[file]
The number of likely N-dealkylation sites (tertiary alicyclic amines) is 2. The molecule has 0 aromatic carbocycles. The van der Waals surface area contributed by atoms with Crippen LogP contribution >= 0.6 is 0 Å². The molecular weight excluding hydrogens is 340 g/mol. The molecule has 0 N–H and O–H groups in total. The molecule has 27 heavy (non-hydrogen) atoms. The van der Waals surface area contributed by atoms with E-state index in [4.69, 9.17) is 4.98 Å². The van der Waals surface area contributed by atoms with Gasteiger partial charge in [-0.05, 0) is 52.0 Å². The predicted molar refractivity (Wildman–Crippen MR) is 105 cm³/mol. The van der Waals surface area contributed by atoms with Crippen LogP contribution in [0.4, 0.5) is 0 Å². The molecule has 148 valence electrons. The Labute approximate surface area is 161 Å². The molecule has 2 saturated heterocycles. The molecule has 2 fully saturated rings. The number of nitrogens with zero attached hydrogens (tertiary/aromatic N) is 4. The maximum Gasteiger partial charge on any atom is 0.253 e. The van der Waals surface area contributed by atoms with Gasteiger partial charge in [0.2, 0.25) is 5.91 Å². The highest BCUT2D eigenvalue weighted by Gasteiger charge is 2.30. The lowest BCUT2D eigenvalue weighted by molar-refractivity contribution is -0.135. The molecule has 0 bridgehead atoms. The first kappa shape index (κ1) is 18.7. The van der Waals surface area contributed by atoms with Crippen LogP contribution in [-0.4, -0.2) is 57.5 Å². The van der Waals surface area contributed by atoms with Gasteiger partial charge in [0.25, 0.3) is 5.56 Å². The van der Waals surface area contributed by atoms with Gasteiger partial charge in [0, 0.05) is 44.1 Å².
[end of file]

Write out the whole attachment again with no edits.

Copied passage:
The number of likely N-dealkylation sites (tertiary alicyclic amines) is 2. The molecule has 0 aromatic carbocycles. The van der Waals surface area contributed by atoms with Crippen LogP contribution >= 0.6 is 0 Å². The molecular weight excluding hydrogens is 340 g/mol. The molecule has 0 N–H and O–H groups in total. The molecule has 27 heavy (non-hydrogen) atoms. The van der Waals surface area contributed by atoms with E-state index in [4.69, 9.17) is 4.98 Å². The van der Waals surface area contributed by atoms with Gasteiger partial charge in [-0.05, 0) is 52.0 Å². The predicted molar refractivity (Wildman–Crippen MR) is 105 cm³/mol. The van der Waals surface area contributed by atoms with Crippen LogP contribution in [0.4, 0.5) is 0 Å². The molecule has 148 valence electrons. The Labute approximate surface area is 161 Å². The molecule has 2 saturated heterocycles. The molecule has 2 fully saturated rings. The number of nitrogens with zero attached hydrogens (tertiary/aromatic N) is 4. The maximum Gasteiger partial charge on any atom is 0.253 e. The van der Waals surface area contributed by atoms with Gasteiger partial charge in [0.2, 0.25) is 5.91 Å². The highest BCUT2D eigenvalue weighted by Gasteiger charge is 2.30. The lowest BCUT2D eigenvalue weighted by molar-refractivity contribution is -0.135. The molecule has 0 bridgehead atoms. The first kappa shape index (κ1) is 18.7. The van der Waals surface area contributed by atoms with Crippen LogP contribution in [-0.4, -0.2) is 57.5 Å². The van der Waals surface area contributed by atoms with Gasteiger partial charge in [0.25, 0.3) is 5.56 Å². The van der Waals surface area contributed by atoms with Gasteiger partial charge in [0, 0.05) is 44.1 Å².